Victoria Hall, Stoke on Trent
Victoria Hall was built in 1888 to commemorate Queen Victoria’s Golden Jubilee and by the 1930s had become conductor Sir Thomas Beecham’s favourite venue. However by the mid-1990s, although the Victoria Hall still operated as a touring venue for both pop and classical music, the interior was old and the venue did not meet modern standards of safety and comfort. It was then that the city council identified the project at Victoria Hall as part of a wider Stokes Cultural Quarter renovation.
Theatreplan worked with architects Levitt Bernstein Associates to rejuvenate the Victorian concert hall. To improve comfort, safety and accessibility throughout the venue, the original number of 2,800 seats was reduced. Flexibility for larger events was gained by incorporating removable stalls seats to accommodate 1600 standing patrons when required.
Backstage facilities were improved for performers and technical staff alike. New sound, lighting, communications and stage rigging equipment were designed and installed and new control rooms built. Integrated lighting and sound equipment was also installed in the auditorium and accessible lighting bridges were introduced, providing a safer working environment.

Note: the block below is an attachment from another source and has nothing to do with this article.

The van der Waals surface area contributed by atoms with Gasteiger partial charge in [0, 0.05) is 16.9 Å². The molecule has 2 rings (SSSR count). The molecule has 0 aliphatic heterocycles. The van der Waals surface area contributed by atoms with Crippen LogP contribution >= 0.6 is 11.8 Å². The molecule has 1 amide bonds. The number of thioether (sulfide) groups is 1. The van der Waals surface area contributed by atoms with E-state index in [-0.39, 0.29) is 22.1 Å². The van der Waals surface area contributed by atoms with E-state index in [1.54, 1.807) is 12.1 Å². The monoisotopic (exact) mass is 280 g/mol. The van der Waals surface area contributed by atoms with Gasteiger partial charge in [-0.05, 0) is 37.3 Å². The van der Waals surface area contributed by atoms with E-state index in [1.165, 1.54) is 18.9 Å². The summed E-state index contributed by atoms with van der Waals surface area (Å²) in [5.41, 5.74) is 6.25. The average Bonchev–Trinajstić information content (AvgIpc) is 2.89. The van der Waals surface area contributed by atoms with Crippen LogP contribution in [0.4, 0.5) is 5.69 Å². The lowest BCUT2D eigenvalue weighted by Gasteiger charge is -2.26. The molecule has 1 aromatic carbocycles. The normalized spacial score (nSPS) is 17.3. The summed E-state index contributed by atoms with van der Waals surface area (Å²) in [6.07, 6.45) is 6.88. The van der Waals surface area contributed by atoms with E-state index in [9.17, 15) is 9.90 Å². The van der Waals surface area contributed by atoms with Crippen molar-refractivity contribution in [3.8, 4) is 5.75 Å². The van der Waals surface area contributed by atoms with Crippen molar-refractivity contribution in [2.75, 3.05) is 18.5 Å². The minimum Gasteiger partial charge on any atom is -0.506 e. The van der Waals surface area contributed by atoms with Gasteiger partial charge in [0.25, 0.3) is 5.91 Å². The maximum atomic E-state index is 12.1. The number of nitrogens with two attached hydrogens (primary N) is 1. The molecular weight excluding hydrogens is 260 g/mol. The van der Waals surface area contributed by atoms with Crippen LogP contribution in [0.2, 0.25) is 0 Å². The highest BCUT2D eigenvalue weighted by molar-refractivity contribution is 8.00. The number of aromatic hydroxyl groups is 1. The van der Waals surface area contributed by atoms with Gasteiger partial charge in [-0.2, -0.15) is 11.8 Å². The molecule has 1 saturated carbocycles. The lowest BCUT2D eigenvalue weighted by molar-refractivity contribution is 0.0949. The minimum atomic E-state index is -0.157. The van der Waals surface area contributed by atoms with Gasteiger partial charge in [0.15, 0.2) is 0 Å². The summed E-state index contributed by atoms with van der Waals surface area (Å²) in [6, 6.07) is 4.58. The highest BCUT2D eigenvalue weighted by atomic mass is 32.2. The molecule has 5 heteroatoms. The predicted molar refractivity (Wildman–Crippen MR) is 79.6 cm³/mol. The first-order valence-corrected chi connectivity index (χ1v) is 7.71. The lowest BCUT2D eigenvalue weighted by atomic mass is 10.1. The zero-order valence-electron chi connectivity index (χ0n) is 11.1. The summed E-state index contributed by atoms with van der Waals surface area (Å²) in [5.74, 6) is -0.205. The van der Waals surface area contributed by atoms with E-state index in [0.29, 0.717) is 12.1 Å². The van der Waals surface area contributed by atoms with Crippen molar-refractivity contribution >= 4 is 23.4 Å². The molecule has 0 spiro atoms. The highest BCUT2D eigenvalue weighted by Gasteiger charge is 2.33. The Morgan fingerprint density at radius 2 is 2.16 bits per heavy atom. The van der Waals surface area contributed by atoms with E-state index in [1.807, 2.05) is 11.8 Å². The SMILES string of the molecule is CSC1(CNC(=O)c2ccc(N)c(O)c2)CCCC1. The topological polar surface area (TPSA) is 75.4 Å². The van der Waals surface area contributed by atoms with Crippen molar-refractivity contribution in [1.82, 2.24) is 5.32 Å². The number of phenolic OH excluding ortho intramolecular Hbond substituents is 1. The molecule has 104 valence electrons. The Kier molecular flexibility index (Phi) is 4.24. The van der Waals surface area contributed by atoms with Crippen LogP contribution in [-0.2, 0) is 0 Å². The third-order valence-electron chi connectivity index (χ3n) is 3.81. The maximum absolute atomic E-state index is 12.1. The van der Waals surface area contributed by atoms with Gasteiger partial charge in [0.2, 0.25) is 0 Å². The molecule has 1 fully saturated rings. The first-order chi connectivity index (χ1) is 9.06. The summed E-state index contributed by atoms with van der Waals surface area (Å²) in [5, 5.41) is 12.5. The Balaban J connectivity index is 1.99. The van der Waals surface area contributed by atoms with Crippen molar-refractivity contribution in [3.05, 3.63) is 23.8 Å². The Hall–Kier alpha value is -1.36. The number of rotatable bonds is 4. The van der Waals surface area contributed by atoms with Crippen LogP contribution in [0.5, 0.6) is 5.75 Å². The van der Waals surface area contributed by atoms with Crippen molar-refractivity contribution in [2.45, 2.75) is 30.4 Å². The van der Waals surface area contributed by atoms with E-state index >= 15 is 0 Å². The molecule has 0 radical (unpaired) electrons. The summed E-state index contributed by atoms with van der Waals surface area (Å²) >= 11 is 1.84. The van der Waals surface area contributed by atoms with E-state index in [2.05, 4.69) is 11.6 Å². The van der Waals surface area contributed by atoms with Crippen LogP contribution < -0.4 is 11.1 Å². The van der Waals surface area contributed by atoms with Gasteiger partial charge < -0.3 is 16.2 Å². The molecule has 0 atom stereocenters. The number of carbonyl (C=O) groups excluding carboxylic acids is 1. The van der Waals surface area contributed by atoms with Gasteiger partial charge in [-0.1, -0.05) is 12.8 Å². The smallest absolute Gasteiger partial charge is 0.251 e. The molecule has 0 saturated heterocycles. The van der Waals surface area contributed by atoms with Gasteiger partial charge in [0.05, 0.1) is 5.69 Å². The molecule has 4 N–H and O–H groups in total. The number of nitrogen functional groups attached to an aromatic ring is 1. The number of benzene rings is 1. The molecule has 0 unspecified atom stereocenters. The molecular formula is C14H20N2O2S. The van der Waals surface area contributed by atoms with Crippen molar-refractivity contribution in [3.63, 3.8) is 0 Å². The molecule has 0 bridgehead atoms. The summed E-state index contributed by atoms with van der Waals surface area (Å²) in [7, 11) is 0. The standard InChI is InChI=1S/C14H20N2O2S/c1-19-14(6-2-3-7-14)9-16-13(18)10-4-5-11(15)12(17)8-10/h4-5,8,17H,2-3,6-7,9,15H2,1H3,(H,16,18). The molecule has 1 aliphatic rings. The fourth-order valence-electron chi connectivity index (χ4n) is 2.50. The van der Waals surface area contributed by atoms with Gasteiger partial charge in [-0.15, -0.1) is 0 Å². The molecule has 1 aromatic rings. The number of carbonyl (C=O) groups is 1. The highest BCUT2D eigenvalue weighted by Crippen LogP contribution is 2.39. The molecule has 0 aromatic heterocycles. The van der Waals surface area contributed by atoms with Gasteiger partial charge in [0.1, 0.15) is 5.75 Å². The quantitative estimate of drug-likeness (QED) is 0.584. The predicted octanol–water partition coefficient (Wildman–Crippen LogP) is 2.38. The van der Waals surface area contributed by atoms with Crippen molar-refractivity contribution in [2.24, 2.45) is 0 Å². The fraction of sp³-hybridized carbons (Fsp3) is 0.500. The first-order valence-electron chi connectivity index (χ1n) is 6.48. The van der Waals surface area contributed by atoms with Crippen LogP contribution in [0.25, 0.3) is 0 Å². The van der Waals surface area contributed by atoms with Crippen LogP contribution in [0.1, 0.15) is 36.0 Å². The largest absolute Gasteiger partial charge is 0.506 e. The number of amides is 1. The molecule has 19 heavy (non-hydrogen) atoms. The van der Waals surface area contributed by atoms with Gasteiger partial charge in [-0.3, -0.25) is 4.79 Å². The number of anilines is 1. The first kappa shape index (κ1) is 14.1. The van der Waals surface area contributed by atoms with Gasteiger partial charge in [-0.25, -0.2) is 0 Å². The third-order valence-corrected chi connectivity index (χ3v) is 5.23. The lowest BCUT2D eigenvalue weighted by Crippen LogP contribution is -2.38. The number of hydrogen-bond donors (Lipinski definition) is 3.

The refurbishment means that it can now be used for a range of music events, including symphony, choral and school concerts, through to trade fairs, touring theatre and community events. The success of the redevelopment scheme saw it chosen as one of fifteen projects to be included in the joint CABE/English Heritage publication ‘Building in Context’ to represent the best examples of designing in historic areas.
“The building is considered to be a major success in terms of its functioning. In architectural history terms it may be considered the most significant work in North Staffordshire for three and a half decades.”
Dave Chetwyn of Stoke-on-Trent City Council.
- Civic Trust Award